Last May, we announced that the TaskEasy Scholarship for Future Entrepreneurs would be continuing for Fall Semester. We set out to give three $1000 scholarships to students who are passionate about continuing their education.
We received an impressive amount of entries from people who showed their entrepreneurial spirit through video and essay submissions. Each submission was just as inspiring as the last, which made it hard to choose three winners. In the end, we chose three students who overcame challenges in their life so they could make the world a better place.
If you’re an entrepreneur at heart and need some motivation, read about our winners below!
Alex grew up with limited resources, which made him take advantage of those he had. He wanted to give back and grow as a leader, which made him pursue opportunities to educate and engage his community on important major issues. His senior year he led a 7-month campaign advocating for international humanitarian law and spearheaded youth service projects in the realm of community disaster preparedness.
Alex is a freshman at Stanford University who is majoring in Neuroscience. He is looking forward to his creative writing class as well as living in the Casa Zapata cultural dorm. Outside of school, he actively involves himself in community services projects. As for his his free time, Alex enjoys playing chess and drums at the Good Samaritan Church.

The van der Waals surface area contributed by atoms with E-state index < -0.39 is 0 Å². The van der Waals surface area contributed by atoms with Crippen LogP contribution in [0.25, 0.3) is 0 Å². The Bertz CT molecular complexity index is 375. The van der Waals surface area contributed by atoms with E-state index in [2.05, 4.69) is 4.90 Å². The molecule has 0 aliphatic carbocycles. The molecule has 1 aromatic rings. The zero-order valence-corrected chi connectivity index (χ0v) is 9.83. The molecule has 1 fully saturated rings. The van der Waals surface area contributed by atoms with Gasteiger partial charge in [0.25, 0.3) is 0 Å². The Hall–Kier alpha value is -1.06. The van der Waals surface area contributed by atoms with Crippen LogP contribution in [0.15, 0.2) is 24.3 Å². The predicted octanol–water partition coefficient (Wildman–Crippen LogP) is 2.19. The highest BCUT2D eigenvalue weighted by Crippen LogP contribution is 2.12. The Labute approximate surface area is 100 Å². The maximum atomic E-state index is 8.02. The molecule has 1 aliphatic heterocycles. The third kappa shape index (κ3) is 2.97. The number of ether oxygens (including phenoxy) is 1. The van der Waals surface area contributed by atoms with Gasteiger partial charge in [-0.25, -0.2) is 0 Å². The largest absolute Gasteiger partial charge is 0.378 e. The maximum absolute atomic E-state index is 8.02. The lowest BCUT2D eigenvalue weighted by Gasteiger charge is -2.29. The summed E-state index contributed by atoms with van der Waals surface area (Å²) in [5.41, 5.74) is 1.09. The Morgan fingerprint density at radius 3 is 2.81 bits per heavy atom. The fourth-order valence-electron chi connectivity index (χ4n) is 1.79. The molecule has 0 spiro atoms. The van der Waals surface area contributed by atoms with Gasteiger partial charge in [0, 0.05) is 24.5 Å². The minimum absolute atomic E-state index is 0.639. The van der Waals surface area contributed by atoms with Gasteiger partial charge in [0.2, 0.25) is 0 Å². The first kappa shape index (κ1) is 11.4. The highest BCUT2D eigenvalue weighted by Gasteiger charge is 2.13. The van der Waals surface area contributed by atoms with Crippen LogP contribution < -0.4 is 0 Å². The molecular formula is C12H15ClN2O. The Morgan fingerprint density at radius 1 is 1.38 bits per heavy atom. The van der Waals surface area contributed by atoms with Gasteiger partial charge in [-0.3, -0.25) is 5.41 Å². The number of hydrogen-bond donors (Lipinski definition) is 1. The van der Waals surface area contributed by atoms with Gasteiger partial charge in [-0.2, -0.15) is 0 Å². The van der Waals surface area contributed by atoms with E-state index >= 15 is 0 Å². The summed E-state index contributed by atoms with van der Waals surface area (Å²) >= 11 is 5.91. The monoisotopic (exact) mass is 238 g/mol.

Calista is a freshman at UC Boulder where she is triple majoring in Neuroscience, Marketing, and Studio Arts. Although her classes are rigorous, she’s excited for the challenge and is looking forward to finding out which area of degree she’s most passionate about.
After going through a tough surgery in high school, Calista found a love for running and joined cross country. She was also the team captain for her Relay For Life team and plans to join the club in college. Calista is an artist at heart and has been one since she was in Kindergarten. She loves being outdoors and painting nature scenes. When she has a interest in something, she goes at it with full force.
Like so many people around the nation, Leah struggles with depression and anxiety. As she transitioned through middle school to high school, her struggles grew even worse, resulting in isolation and memory lapse. Although depression and anxiety are hard to overcome, Leah pushed forward and found something to help her survive – singing.
Leah was heavily involved in her school’s choir program. She earned a rare first year spot in the chamber ensemble. Her small town public music program was recognized as a nationally ranked choral program, which garnered countless commissions and performances at venues all over the United States. The group created a space for her to express herself in a positive way. Because of singing, Leah was able to move forward with her life and attend Drexel University.